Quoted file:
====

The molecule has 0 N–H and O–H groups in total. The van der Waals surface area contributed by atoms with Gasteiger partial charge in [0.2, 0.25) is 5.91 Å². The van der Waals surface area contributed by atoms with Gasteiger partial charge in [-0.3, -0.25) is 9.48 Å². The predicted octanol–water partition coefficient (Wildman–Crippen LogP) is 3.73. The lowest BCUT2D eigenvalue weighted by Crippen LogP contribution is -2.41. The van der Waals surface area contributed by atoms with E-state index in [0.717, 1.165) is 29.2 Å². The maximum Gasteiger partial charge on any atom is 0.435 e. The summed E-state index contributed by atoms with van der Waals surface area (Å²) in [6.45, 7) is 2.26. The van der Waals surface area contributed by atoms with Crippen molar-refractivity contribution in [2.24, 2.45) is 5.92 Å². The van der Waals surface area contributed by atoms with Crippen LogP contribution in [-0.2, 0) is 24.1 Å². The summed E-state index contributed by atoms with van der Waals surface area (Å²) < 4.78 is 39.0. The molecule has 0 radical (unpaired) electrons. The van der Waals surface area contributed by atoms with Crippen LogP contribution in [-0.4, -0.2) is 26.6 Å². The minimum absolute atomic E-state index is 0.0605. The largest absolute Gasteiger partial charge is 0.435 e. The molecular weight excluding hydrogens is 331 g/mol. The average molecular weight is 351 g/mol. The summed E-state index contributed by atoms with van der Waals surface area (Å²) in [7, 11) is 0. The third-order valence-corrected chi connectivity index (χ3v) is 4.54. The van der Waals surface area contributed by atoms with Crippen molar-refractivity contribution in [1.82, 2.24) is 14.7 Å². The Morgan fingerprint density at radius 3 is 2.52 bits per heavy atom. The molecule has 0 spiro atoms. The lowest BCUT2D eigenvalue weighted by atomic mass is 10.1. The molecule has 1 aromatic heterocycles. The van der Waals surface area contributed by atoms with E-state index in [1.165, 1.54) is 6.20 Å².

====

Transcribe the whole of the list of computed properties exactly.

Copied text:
The molecule has 0 N–H and O–H groups in total. The van der Waals surface area contributed by atoms with Gasteiger partial charge in [0.2, 0.25) is 5.91 Å². The van der Waals surface area contributed by atoms with Gasteiger partial charge in [-0.3, -0.25) is 9.48 Å². The predicted octanol–water partition coefficient (Wildman–Crippen LogP) is 3.73. The lowest BCUT2D eigenvalue weighted by Crippen LogP contribution is -2.41. The van der Waals surface area contributed by atoms with E-state index in [0.717, 1.165) is 29.2 Å². The maximum Gasteiger partial charge on any atom is 0.435 e. The summed E-state index contributed by atoms with van der Waals surface area (Å²) in [6.45, 7) is 2.26. The van der Waals surface area contributed by atoms with Crippen molar-refractivity contribution in [2.24, 2.45) is 5.92 Å². The van der Waals surface area contributed by atoms with Crippen LogP contribution in [-0.2, 0) is 24.1 Å². The summed E-state index contributed by atoms with van der Waals surface area (Å²) < 4.78 is 39.0. The molecule has 0 radical (unpaired) electrons. The van der Waals surface area contributed by atoms with Crippen LogP contribution in [-0.4, -0.2) is 26.6 Å². The minimum absolute atomic E-state index is 0.0605. The largest absolute Gasteiger partial charge is 0.435 e. The molecular weight excluding hydrogens is 331 g/mol. The average molecular weight is 351 g/mol. The summed E-state index contributed by atoms with van der Waals surface area (Å²) in [7, 11) is 0. The third-order valence-corrected chi connectivity index (χ3v) is 4.54. The van der Waals surface area contributed by atoms with Crippen molar-refractivity contribution in [1.82, 2.24) is 14.7 Å². The Morgan fingerprint density at radius 3 is 2.52 bits per heavy atom. The molecule has 0 spiro atoms. The lowest BCUT2D eigenvalue weighted by atomic mass is 10.1. The molecule has 1 aromatic heterocycles. The van der Waals surface area contributed by atoms with E-state index in [1.165, 1.54) is 6.20 Å².